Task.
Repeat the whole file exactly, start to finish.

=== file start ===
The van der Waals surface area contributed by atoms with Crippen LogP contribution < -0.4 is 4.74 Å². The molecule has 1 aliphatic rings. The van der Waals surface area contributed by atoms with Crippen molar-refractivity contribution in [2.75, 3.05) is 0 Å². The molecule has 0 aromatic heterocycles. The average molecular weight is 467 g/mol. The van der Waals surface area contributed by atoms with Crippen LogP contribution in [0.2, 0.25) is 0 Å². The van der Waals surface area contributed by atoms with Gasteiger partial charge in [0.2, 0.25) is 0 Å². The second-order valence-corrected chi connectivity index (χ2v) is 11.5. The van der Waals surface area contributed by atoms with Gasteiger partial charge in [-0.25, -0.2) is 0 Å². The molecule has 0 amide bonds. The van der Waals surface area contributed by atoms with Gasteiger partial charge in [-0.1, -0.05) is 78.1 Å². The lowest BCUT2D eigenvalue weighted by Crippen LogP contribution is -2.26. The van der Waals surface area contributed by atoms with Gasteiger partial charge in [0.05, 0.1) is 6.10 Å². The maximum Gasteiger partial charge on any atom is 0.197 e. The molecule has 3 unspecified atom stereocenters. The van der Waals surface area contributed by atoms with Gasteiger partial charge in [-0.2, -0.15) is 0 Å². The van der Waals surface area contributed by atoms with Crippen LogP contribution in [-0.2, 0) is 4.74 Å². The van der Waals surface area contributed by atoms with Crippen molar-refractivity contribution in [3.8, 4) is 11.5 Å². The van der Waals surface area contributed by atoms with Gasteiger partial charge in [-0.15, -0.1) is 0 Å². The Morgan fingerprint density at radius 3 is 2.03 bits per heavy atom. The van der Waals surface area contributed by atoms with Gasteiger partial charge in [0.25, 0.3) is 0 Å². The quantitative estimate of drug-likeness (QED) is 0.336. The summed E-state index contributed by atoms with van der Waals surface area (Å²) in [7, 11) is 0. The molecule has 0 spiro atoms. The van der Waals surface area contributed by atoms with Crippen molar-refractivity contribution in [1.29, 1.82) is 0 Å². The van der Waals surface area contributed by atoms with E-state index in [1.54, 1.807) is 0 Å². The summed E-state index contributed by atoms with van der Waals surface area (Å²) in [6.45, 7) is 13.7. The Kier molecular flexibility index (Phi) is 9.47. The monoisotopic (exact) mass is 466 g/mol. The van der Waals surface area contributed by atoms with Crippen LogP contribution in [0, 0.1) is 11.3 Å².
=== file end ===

The van der Waals surface area contributed by atoms with Crippen LogP contribution < -0.4 is 4.74 Å². The molecule has 1 aliphatic rings. The van der Waals surface area contributed by atoms with Crippen molar-refractivity contribution in [2.75, 3.05) is 0 Å². The molecule has 0 aromatic heterocycles. The average molecular weight is 467 g/mol. The van der Waals surface area contributed by atoms with Crippen LogP contribution in [0.2, 0.25) is 0 Å². The van der Waals surface area contributed by atoms with Gasteiger partial charge in [0.2, 0.25) is 0 Å². The second-order valence-corrected chi connectivity index (χ2v) is 11.5. The van der Waals surface area contributed by atoms with Gasteiger partial charge in [-0.25, -0.2) is 0 Å². The molecule has 0 amide bonds. The van der Waals surface area contributed by atoms with Gasteiger partial charge in [-0.1, -0.05) is 78.1 Å². The lowest BCUT2D eigenvalue weighted by Crippen LogP contribution is -2.26. The van der Waals surface area contributed by atoms with Gasteiger partial charge in [0.05, 0.1) is 6.10 Å². The maximum Gasteiger partial charge on any atom is 0.197 e. The molecule has 3 unspecified atom stereocenters. The van der Waals surface area contributed by atoms with Gasteiger partial charge in [-0.2, -0.15) is 0 Å². The van der Waals surface area contributed by atoms with Crippen LogP contribution in [-0.2, 0) is 4.74 Å². The van der Waals surface area contributed by atoms with Crippen molar-refractivity contribution in [3.8, 4) is 11.5 Å². The van der Waals surface area contributed by atoms with Gasteiger partial charge in [-0.15, -0.1) is 0 Å². The Morgan fingerprint density at radius 3 is 2.03 bits per heavy atom. The van der Waals surface area contributed by atoms with Gasteiger partial charge in [0.25, 0.3) is 0 Å². The quantitative estimate of drug-likeness (QED) is 0.336. The summed E-state index contributed by atoms with van der Waals surface area (Å²) in [7, 11) is 0. The molecule has 0 spiro atoms. The van der Waals surface area contributed by atoms with Crippen molar-refractivity contribution in [1.29, 1.82) is 0 Å². The van der Waals surface area contributed by atoms with E-state index in [1.54, 1.807) is 0 Å². The summed E-state index contributed by atoms with van der Waals surface area (Å²) in [6.45, 7) is 13.7. The Kier molecular flexibility index (Phi) is 9.47. The monoisotopic (exact) mass is 466 g/mol. The van der Waals surface area contributed by atoms with Crippen LogP contribution in [0, 0.1) is 11.3 Å².